FIG. 3 illustrates, in block diagram form, noise controller 100 in accordance with a second embodiment of the present invention. Noise controller 100 includes lowpass filters 102 and 116, decimators 104 and 118, noise blankers 106 and 120, blender 108 and summation elements 110 and 112. In noise controller 100, a multiplex signal MPX is provided to an input of LPF 102 at a data rate of 240 KS/s (kilo samples per second) and to an input of multiplier 114. Signal MPX is decimated, or downsampled, by five with decimators 104 and 118 to produce left plus right (LPR) and left minus right (LMR) signals, where “left” and “right” refer to audio channels. The LPR signal is provided as an input to noise blanker 106. As an option, a noise blanker 120 can be included after decimator 118 for signal LMR1, but may be unnecessary in most embodiments because the LMR2 signal from noise blanker 120 is mostly removed, or attenuated, by blender 108 and has little effect on the final signal. Blender 108 receives signal LPR2 from noise blanker 106, and provides signals LPR3/LMR3 as outputs to both of summation elements 110 and 112. Summation elements 110 and 112 then provide separate left and right output signals labeled “L” and “R”, respectively.

Generally, noise blanker 106 requires less complexity to implement than noise blanker 40 because the sampling rate of noise blanker 106 is much lower than the sampling rate of noise blanker 40. Also, noise blanker 106 provides a multiplex signal with higher fidelity than noise blanker 40 because noise blanker 106 uses lower frequency components than noise blanker 40, and only the audio signal is predicted having relatively low frequencies. The operation of noise blanker 106 will be described in more detail in the discussion of FIG. 4.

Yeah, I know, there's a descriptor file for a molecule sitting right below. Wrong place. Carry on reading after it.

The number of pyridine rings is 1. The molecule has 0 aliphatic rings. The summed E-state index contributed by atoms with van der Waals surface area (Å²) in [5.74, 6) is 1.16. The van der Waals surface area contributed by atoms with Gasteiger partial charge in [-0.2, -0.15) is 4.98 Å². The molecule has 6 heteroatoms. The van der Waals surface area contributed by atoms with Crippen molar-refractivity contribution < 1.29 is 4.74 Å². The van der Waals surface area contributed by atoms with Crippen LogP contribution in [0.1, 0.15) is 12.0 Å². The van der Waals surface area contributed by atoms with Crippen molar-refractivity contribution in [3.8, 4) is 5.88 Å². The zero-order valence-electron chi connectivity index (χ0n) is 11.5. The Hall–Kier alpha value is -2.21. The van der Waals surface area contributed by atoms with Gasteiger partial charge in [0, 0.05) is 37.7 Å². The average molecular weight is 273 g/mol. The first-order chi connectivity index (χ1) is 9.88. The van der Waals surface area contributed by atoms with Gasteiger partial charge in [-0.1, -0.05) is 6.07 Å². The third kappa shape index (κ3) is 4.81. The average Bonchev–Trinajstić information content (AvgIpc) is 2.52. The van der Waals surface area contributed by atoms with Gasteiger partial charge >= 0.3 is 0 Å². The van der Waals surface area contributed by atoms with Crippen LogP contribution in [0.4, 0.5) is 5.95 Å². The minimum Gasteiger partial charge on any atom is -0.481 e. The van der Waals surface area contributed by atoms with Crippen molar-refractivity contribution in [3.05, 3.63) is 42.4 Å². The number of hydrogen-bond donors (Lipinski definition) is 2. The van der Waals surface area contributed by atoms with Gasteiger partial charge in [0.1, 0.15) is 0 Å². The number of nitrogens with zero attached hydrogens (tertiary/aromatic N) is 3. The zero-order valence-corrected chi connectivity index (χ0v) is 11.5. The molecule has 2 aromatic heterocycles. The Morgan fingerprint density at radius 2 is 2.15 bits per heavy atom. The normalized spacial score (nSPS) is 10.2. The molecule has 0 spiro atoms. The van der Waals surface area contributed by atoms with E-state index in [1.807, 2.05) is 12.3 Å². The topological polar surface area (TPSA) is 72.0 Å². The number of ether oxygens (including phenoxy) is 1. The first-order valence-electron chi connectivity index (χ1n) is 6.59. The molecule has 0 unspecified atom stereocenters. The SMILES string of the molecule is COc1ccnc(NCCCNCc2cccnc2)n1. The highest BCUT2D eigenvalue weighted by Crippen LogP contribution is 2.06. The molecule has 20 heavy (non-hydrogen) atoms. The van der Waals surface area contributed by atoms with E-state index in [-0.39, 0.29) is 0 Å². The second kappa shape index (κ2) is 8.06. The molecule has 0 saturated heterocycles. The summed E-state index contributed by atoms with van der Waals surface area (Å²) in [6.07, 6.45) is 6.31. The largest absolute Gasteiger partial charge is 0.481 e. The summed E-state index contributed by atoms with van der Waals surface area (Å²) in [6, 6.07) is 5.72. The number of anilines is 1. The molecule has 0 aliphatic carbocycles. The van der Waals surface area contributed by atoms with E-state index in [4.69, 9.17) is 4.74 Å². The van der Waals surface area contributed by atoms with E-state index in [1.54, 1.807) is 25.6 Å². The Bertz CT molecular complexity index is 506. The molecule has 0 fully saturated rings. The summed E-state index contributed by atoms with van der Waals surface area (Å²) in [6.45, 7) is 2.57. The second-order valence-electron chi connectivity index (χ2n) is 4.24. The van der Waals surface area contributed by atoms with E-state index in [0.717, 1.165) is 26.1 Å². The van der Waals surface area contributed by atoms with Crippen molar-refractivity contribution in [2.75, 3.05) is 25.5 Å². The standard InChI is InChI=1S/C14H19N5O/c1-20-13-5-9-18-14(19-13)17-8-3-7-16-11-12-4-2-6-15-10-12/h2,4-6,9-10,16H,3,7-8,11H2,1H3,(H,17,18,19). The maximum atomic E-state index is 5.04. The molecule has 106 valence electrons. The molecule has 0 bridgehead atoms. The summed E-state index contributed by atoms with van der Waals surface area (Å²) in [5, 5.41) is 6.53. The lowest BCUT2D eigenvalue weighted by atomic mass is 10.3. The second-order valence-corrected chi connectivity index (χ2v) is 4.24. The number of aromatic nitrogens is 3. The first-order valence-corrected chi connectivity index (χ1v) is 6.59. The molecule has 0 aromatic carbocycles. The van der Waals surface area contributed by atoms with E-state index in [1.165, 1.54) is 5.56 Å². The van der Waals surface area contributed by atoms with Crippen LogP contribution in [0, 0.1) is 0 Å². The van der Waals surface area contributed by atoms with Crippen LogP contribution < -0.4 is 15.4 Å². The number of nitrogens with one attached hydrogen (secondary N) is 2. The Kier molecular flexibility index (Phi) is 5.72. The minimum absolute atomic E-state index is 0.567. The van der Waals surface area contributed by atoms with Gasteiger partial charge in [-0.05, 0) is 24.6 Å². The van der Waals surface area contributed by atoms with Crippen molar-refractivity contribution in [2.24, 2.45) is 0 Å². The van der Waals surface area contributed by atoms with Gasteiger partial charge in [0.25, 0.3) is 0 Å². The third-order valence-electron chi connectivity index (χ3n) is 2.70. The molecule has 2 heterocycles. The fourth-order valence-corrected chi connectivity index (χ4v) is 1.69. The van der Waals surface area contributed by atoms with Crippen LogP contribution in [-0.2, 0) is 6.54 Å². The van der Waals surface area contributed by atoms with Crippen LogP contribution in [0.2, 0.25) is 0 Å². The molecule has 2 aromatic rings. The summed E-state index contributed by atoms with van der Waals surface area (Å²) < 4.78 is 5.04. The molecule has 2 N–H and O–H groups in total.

FIG. 4 illustrates, in block diagram form, noise blanker 106 of FIG. 3 in more detail. Noise blanker 106 includes adaptive filter 150, summation element 152, multiplier 148, switches 142, 144, and 166, and noise detector 154. Adaptive filter 150 includes a plurality of series-connected represented by delay elements 130, 132, and 134, a plurality of coefficient updaters represented by coefficient updaters 136, 138, and 140, and summation element 146. Noise detector 154 includes absolute value calculator 156, LPF 158, comparator 160, counter 164, and switch 162.

Generally, noise blanker 106 generates updated coefficients in a manner similar to noise blanker 40. However, instead of detecting ultrasonic noise (USN) to control the training and predicting modes, noise blanker 106 uses a prediction error generated by subtracting an output of the noise blanker from the original input MPX signal. The prediction error is used to detect ignition noise. When there is no ignition noise, the prediction error is a “white noise” type of signal. When ignition noise is present, the noise spikes appear in the error signal because, by their nature, cannot be predicted by noise blanker 40.